Atmel Seeks To Cut French Workers
SAN JOSE, Calif. -- There are more cutbacks at Atmel Corp. The chip maker is now seeking to cut up to 210 workers within its operations in France.
Buried in its second-quarter results on Wednesday (July 30), Atmel said that it is ''commencing a consultation procedure with the works councils in France in relation to potential redundancies in the operations in Rousset and Nantes, France.''
San Jose-based Atmel has a fab in Rousset, which is a drain on resources, analysts said. The company sold its fab in Nantes in 2005.
''Atmel submitted a proposal to French works council to reduce overlap groups, which could impact up to 210 employees,'' said Edwin Mok, an analyst at Needham & Co. LLC, in a report. ''While Atmel cannot provide more details, it stated that the review will take 2-3 months. We believe this is a good sign that Atmel will take additional steps to reduce Euro-based expenses.''
''The elephant in the conference room is Atmel's ability to exit its Rousset France fab, a very expensive plant. Management has that facility fully utilized, and it is one of the firm's two big fabs,'' said Craig Berger, an analyst with FBR, in a report.
''While we would like to see Atmel buy a low-cost facility in the U.S. or Asia, or move all of these products to an Asian foundry, it seems like Atmel is two to three years away from addressing this issue, a disappointing overhang for investors,'' Berger said. ''If the firm can successfully exit this fab, then Atmel could double or potentially triple from current levels, a good opportunity for the very patient investor.''
The disclosure follows a loss for Atmel. Revenues for the second quarter of 2008 were $420.9 million, a 2.4 percent increase compared to $411.2 million for the first quarter of 2008 and a 4.1 percent increase compared to $404.2 million for the second quarter ended June 30, 2007.
Net loss for the second quarter of 2008 totaled $4.9 million, or minus $0.01 per diluted share. This compares to net income of $6.8 million or $0.02 per diluted share for the first quarter of 2008 and net income of $0.7 million or $0.00 per diluted share for the year-ago quarter.
"We are pleased to have reached the upper end of our revenue guidance in spite of the challenging macroeconomic environment," said Steven Laub, Atmel's president and chief executive, in a statement. "In addition to achieving record microcontroller revenues, gross profit continued to increase.''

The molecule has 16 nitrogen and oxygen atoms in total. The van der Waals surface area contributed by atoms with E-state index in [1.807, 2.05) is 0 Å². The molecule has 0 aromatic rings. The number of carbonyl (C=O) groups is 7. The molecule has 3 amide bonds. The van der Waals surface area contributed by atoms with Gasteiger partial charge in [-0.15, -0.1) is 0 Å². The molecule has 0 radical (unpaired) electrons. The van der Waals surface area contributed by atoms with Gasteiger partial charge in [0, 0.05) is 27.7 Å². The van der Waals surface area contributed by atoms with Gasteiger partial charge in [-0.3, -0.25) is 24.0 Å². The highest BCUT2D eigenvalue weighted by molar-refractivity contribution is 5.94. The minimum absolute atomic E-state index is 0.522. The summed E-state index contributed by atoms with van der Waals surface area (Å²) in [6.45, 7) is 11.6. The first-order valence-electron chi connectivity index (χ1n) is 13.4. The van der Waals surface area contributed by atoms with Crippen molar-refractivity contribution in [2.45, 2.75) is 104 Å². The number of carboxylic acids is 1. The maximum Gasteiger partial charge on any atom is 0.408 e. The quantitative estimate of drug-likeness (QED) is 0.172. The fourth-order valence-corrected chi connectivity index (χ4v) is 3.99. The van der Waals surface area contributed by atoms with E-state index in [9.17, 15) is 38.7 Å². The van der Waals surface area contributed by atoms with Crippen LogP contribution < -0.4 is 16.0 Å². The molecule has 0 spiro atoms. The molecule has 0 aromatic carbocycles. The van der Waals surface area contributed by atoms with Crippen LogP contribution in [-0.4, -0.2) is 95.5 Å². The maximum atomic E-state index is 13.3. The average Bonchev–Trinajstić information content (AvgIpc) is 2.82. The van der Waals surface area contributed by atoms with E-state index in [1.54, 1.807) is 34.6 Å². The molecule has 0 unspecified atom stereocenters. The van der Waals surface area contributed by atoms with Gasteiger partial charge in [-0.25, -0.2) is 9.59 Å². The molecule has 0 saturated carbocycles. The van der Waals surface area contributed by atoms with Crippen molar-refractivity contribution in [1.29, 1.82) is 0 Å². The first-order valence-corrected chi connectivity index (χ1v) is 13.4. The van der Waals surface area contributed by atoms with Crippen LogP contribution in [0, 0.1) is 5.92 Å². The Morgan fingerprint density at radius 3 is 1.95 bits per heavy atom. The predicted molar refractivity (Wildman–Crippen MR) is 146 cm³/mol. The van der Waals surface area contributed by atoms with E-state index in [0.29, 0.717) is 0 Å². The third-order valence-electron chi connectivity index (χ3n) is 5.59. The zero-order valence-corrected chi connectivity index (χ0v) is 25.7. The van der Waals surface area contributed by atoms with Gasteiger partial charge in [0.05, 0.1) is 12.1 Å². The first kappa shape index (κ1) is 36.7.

Atmel implemented a change in revenue recognition with regards to its independent distributors in Europe converting from a sell-in to a sell-through revenue model.
As a result, the company expects that there will be a one time revenue reduction of approximately $28 million to $34 million to third quarter revenues. Including this one time accounting adjustment, third quarter 2008 revenues are expected to be down 3 percent to 7 percent sequentially.
What did analysts say about Atmel's results? ''Atmel reported in-line 2Q results. Revenues of $421 million were modestly better than the Street estimate as microcontroller and ASIC shipments grew 9 percent and 5 percent, respectively. Memory sales fell 8 percent QOQ due to macroeconomic weakness and increased price pressure,'' said FBR's Berger.
Meanwhile, Atmel is scrambling to shed its older fabs and is quietly cutting back select operations. In May, for example, Atmel quietly sold its WiMax development group in Germany as part of an ongoing effort to restructure the company, according to reports from analysts. The reports did not identify the buyer for the group, but they did indicate that the company's restructuring efforts are far from over.
A key for Atmel's future is moving towards a fab-lite model. ''Atmel is now shopping its small six-inch fab in Heilbronn Germany, with a possible 2H sale announcement,'' the analyst said. ''Atmel would continue to fab its automotive chips in Heilbronn, buying the parts from the new fab owner, and would slowly transition those automotive chips to its Colorado Springs fab over time. Thus, fewer parts will be bought from the German fab owner over time.''
In 2005, Atmel sold its Nantes fab to XbyBus, a France-based components supplier. Seeking to cut more costs, Atmel in July of 2006 sold its Grenoble, France subsidiary and a wafer fab in that location to e2v technologies plc for approximately $140 million in cash.
Then, moving towards a ''fab lite'' strategy, Atmel recently moved to sell two fabs and reduced its headcount by 1,300 employees. At the time, it was looking to sell its wafer fabrication facilities in North Tyneside, U.K. and Heilbronn, Germany.
In May of 2007, Atmel sold its wafer fab in Irving, Texas, to Maxim Integrated Products Inc. for about $38 million. Then, in July of 2007, Atmel sold its network storage unit to MoSys Inc. for an undisclosed sum.
And in October of 2007, Atmel entered into separate agreements with Taiwan Semiconductor Manufacturing Co. Ltd. (TSMC) and Highbridge Business Park Ltd. for the sale of its 8-inch wafer fabrication equipment and related property located in North Tyneside, U.K.
Under the terms, TSMC (Hsinchu, Taiwan) agreed to purchase Atmel's 8-inch wafer fabrication equipment. Highbridge Business Park Ltd. has agreed to purchase the North Tyneside land and buildings for a combined total of $124 million in cash.